Biological Response of the Intervertebral Disc to Repetitive Short-Term Cyclic Torsion
In vitro study of the biological response of the intervertebral disc (IVD) to cyclic torsion by using bovine caudal IVDs.Objective.
To evaluate the biological response of the IVD to repetitive cyclic torsion of varying magnitudes at a physiological frequency.Summary of Background Data.
Mechanical loading is known to be a risk factor for disc degeneration (DD) but the role of torsion in DD is controversial. It has been suggested that a small magnitude of spinal rotation decreases spinal pressure, increases spinal length, and enhances nutrition exchange in the IVD. However, athletes who participate actively in sports involving torsional movement of the spine are frequently diagnosed with DD and/or disc prolapse.Methods.
Bovine caudal discs with end plates were harvested and kept in custom-made chambers for in vitro culture and mechanical stimulation. Torsion was applied to the explants for 1 hour/day over four consecutive days by using a servohydraulic testing machine. The biological response was evaluated by cell viability, metabolic activity, gene expression, glycosaminoglycan content, and histological evaluation.Results.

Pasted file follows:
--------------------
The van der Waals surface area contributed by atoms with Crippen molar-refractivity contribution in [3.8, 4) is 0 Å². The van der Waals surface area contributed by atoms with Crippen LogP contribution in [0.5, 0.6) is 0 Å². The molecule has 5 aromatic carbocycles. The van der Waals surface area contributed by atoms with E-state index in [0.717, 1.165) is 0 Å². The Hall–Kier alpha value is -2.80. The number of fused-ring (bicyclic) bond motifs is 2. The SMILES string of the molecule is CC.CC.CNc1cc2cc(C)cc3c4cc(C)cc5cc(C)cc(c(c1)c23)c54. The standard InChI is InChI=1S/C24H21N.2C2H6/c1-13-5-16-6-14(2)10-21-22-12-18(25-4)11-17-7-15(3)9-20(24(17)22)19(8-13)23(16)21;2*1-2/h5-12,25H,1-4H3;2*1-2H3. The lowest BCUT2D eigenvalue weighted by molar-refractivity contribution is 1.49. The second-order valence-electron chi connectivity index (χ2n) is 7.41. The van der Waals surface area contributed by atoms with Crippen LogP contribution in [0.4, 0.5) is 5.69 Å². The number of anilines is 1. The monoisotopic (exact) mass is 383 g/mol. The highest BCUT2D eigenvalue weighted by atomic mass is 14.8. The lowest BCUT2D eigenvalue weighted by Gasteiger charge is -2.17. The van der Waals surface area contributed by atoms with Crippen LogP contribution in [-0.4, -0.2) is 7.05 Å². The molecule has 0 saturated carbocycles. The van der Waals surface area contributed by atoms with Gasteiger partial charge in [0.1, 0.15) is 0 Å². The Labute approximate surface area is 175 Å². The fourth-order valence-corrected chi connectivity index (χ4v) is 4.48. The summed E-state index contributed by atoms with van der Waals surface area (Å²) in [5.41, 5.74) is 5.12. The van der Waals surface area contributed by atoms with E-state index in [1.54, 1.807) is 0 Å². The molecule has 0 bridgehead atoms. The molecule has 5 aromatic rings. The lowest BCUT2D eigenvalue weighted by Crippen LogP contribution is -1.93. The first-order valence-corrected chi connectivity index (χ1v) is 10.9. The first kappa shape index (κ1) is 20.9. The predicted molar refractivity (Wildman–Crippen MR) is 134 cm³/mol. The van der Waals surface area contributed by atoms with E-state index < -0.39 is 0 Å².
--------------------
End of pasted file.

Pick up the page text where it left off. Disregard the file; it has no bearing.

A significantly higher cell viability was found in the inner annulus of the 2˚ torsion group than in the static control group. A trend of decreasing metabolic activity in the nucleus pulposus with increasing torsion magnitude was observed. Apoptotic activity in the nucleus pulposus significantly increased with 5˚ torsion. No statistical significant difference in gene expression was found between the three torsion angles. No visible change in matrix organization could be observed by histological evaluation.Conclusion.
The IVD can tolerate short-term repetitive cyclic torsion, as tested in this study. A small angle of cyclic torsion can be beneficial to the IVD in organ culture, possibly by improving nutrition and waste exchange, whereas large torsion angle may cause damage to disc in the long term.